Ingredients(listed per 1 rack of pork spare ribs with the cartilage tips not trimmed):
1.5 tbsp – Garlic Granules
3 tbsp – Chili Powder Blend(the kind for making chili!)
3 tbsp – Ms. Dash Lemon Pepper Blend(or 2 tbsp of regular lemon pepper)
2 tbsp – Dried Thyme Leaves
2 or 3 tbsp – Dried Terragon Leaves
2 tbsp – Freshly Ground Peppercorns(the multi colored peppercorn blends will add a lot more depth than just black pepper)
Salt to taste, although, I’ve rarely ever salted this recipe…
3/4 of a cup or so of BBQ Sauce, We all have our favorites, or hate the stuff. This recipe is based on the thick midwestern, tomato based sauces. I use Ken davis, which is from Minnesota and Sweet Baby Ray’s, which I beleive is from Illinois.
The Way of the Food Junky: The First Method
Baking sheet with raised edges that is large enough to hold Your rack of ribs. A Very sharp knife for slicing. A brush, fork or spoon for spreading sauce. Smoker or large grill(You don’t want your ribs near the coals). with enough of a tasty hardwood(cherry and hickory are My main choices) or charcoal(1 to 1.5 standard bags), to keep a decent temperature for 6+ hours. If You are using charcoal, You shall also require chips/chunks of one of the afore stated woods, along with a large bowl or 1 gallon bucket, with water high enough to cover the wood chips.
Get Your smoker or grill started. I tend to start large in My modest smoking pit. If using a regular grill however, You’ll be needing a very small pile of coals. The desired temperature is about 260F, starting a little hotter than that won’t hurt at all. I would avoid going over 300F for any period of time when Your cooking. While the fire burns out and becomes coals to cook with, You’ll be seasoning Your meat.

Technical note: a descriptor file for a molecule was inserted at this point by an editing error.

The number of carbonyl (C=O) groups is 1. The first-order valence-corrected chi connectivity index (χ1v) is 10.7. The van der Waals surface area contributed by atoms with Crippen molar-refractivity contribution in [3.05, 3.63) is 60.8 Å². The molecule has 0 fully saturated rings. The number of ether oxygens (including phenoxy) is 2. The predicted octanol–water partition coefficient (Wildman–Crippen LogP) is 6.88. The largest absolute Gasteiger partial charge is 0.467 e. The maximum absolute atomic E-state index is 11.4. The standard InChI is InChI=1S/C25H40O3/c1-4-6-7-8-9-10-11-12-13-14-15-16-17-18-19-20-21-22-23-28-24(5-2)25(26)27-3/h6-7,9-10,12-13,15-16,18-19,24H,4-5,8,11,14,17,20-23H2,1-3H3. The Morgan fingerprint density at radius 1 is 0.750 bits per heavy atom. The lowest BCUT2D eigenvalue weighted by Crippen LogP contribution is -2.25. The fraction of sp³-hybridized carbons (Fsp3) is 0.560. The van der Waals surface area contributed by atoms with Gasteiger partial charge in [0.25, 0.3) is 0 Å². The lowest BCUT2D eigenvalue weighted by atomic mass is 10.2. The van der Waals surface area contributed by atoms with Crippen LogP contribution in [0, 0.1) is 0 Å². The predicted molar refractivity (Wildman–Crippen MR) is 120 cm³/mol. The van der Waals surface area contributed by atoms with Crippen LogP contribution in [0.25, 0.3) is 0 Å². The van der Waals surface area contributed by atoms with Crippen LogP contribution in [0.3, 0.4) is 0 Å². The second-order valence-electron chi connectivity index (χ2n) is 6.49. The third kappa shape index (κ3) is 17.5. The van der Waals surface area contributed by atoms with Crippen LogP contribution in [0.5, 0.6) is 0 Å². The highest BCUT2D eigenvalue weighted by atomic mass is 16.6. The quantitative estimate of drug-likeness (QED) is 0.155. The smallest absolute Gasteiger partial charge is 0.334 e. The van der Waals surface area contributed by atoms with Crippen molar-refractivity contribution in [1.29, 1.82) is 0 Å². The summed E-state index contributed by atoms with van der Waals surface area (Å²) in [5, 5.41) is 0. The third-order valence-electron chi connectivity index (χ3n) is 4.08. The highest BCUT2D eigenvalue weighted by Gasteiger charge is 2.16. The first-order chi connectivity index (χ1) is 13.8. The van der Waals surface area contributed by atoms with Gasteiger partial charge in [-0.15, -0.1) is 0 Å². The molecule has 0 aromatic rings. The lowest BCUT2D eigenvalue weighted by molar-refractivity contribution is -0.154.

On Your baking sheet, lay the ribs in-side up(the bones should be curved like a shallow bowl). Evenly spread half of everything EXCEPT the sauce across the ribs, press or pat them in a bit, so the herbs don’t just fall off and flip the rack over. Spread the remaining herbs and spices over the top side of the ribs and press them in a bit as well.
Once You’ve got coals instead of flames, it’s time to get smokin’
If using a smoking pit, simply place Your ribs on the rack and close the lid. For charcoal users, You’ll need to soak the wood chips in water for an hour or so before use. Add wood/charcoal to the coals as needed to maintain the desired temperature of 260F or so. When adding to the coals, it’s best to spread them out a bit and put the fresh stuff centered on top. This will get the new stuff burning and formed into coals the fastest, as well as add a perch for the wet wood chips, thus protecting the coals. Some put the chips in foil, I just lay it on the top in a fist sized lump. Every 20-30 minutes, You’ll need to add another fist-full of wet wood chips to the top of the coals, so as to keep the smoke billowing out.